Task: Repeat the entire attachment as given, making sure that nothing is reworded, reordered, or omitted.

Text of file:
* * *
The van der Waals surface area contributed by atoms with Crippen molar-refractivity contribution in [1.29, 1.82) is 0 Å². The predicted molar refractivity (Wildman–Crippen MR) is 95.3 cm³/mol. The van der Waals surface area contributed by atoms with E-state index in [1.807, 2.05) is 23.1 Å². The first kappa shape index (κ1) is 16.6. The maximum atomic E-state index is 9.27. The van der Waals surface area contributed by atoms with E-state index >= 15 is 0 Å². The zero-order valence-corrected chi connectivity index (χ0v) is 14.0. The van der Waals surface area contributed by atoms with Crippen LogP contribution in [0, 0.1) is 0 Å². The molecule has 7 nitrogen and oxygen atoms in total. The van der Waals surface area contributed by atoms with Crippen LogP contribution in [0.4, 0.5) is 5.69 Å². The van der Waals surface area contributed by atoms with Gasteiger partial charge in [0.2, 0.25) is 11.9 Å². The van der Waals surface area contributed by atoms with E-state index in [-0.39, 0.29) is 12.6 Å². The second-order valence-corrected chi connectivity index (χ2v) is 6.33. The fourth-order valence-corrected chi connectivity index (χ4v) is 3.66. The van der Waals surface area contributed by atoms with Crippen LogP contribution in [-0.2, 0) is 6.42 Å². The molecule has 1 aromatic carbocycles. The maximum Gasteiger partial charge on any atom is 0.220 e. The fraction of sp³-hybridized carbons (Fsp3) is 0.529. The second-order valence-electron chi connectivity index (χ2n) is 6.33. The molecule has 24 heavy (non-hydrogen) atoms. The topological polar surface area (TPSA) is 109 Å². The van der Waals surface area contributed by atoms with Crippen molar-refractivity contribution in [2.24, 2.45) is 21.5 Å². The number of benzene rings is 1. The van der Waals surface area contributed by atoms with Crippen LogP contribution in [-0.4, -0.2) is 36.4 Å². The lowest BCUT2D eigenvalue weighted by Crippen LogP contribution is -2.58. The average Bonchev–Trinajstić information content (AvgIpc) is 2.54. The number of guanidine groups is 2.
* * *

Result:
The van der Waals surface area contributed by atoms with Crippen molar-refractivity contribution in [1.29, 1.82) is 0 Å². The predicted molar refractivity (Wildman–Crippen MR) is 95.3 cm³/mol. The van der Waals surface area contributed by atoms with E-state index in [1.807, 2.05) is 23.1 Å². The first kappa shape index (κ1) is 16.6. The maximum atomic E-state index is 9.27. The van der Waals surface area contributed by atoms with E-state index >= 15 is 0 Å². The zero-order valence-corrected chi connectivity index (χ0v) is 14.0. The van der Waals surface area contributed by atoms with Crippen LogP contribution in [0, 0.1) is 0 Å². The molecule has 7 nitrogen and oxygen atoms in total. The van der Waals surface area contributed by atoms with Crippen LogP contribution in [0.4, 0.5) is 5.69 Å². The van der Waals surface area contributed by atoms with Gasteiger partial charge in [0.2, 0.25) is 11.9 Å². The van der Waals surface area contributed by atoms with E-state index in [-0.39, 0.29) is 12.6 Å². The second-order valence-corrected chi connectivity index (χ2v) is 6.33. The fourth-order valence-corrected chi connectivity index (χ4v) is 3.66. The van der Waals surface area contributed by atoms with Crippen LogP contribution in [-0.2, 0) is 6.42 Å². The molecule has 1 aromatic carbocycles. The maximum Gasteiger partial charge on any atom is 0.220 e. The fraction of sp³-hybridized carbons (Fsp3) is 0.529. The second-order valence-electron chi connectivity index (χ2n) is 6.33. The molecule has 24 heavy (non-hydrogen) atoms. The topological polar surface area (TPSA) is 109 Å². The van der Waals surface area contributed by atoms with Crippen molar-refractivity contribution in [2.24, 2.45) is 21.5 Å². The number of benzene rings is 1. The van der Waals surface area contributed by atoms with Crippen LogP contribution in [-0.4, -0.2) is 36.4 Å². The lowest BCUT2D eigenvalue weighted by Crippen LogP contribution is -2.58. The average Bonchev–Trinajstić information content (AvgIpc) is 2.54. The number of guanidine groups is 2.